12. See, e.g., CFPB v. Chou Team Realty LLC, Case No. 8:20-cv-00043-SB-ADS, 2021 WL 4077110, at *4 (C.D. Cal. Aug. 10, 2021) (citing FTC v. Pantron I Corp., 33 F.3d 1088, 1095-96 (9th Cir. 1994)); FTC v. NCH, Inc., Civ.A. No. CV-S-94-138LDG, 1995 WL 623260, at *8 (D. Nev. May 25, 1995) (“express representations that are shown to be false are presumptively material”) (citing Cliffdale Assocs., 103 F.T.C. at 168, 182).
  13. CFPB, Bulletin 2022-05: Unfair and Deceptive Acts or Practices That Impede Consumer Reviews (Mar. 22, 2022), (“Bulletin 2022-05”).
  14. Id. at 4-5; cf. Ruth v. Triumph P’ships, 577 F.3d 790, 801-02 (7th Cir. 2009) (“To threaten to take some action ‘to the extent permitted by law[]’ . . . is to imply that, under some set of circumstances and to some extent, the law actually permits that action to be taken.”).
  15. Bulletin 2022-05 at 5 (citing FTC v. IAB Marketing Assocs., LP, 746 F.3d 1228, 1233 (11th Cir. 2014)).
  16. See Supervisory Highlights: Summer 2015, at 15, available at (deceptive waivers of borrowers’ rights in mortgage loan agreements that were unenforceable under Regulation Z, implementing TILA); Supervisory Highlights: Fall 2015, at 17, available at (same); Supervisory Highlights: Summer 2017, 82 FR 48703, 48708 (Oct. 19, 2017) (deceptive waivers of borrowers’ rights in loss mitigation agreements that were unenforceable under Regulation Z, implementing TILA); Supervisory Highlights, Issue 24, Summer 2021, 86 FR 36108, 36117 (July 8, 2021) (deceptive waivers of rights in security deed riders that were unenforceable under Regulation X, implementing the Real Estate Settlement Procedures Act); Supervisory Highlights, Issue 28, Fall 2022, 87 FR 72449, 72455 (Nov. 25, 2022) (deceptive waiver of borrowers’ rights in loan security agreements that was unenforceable under Regulation Z, implementing TILA).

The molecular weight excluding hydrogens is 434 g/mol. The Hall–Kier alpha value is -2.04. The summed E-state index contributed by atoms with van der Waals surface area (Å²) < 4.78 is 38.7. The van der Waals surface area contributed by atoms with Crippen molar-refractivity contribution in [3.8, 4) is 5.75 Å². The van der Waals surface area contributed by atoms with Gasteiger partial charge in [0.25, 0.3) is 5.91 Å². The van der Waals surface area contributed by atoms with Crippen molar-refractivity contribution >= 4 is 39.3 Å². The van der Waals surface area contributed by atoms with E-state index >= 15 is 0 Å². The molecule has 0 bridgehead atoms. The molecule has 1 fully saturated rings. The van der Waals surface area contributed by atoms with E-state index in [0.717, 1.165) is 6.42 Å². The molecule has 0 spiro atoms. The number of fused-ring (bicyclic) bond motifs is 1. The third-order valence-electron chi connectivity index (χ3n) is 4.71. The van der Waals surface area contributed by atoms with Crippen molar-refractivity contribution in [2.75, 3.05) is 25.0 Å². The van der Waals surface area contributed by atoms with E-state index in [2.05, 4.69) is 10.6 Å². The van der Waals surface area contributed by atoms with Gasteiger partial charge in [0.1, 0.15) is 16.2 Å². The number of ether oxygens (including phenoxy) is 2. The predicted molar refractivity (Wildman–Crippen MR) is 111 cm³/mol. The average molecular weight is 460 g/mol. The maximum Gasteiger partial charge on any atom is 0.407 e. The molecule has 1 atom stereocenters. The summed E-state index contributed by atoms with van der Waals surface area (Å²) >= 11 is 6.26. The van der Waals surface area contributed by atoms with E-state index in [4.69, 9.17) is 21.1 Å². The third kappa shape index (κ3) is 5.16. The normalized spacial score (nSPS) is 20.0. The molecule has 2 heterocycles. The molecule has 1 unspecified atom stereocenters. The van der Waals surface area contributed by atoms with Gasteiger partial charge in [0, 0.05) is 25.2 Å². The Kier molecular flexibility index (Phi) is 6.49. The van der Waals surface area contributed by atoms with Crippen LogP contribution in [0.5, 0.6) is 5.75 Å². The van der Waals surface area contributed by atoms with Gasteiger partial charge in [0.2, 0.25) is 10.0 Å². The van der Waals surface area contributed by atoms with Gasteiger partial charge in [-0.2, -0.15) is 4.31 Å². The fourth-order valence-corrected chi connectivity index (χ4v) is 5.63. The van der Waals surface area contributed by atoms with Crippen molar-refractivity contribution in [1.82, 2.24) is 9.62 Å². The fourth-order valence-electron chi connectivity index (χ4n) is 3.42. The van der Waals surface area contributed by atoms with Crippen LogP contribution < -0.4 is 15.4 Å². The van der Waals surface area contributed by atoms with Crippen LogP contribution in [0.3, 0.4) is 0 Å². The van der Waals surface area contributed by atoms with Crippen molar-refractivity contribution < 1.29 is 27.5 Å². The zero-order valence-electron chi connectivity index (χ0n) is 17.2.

17. In the Matter of Bank of America, N.A. (2022-CFPB-0002),
  18. In the Matter of Nissan Motor Acceptance Corp. (2020-BCFP-0017),
  19. See 11 U.S.C. 524(a) (providing that a bankruptcy discharge under title 11 voids judgments and operates as an injunction against the commencement or continuation of an action “whether or not discharge of such debt is waived”).
  20. In the Matter of Trans-Fast Remittance LLC, also d/b/a New York Bay Remittance (2020-BCFP-0010),
  21. CFPB, Tuition Payment Plans in Higher Education (Sept. 2023), at 29-30, available at .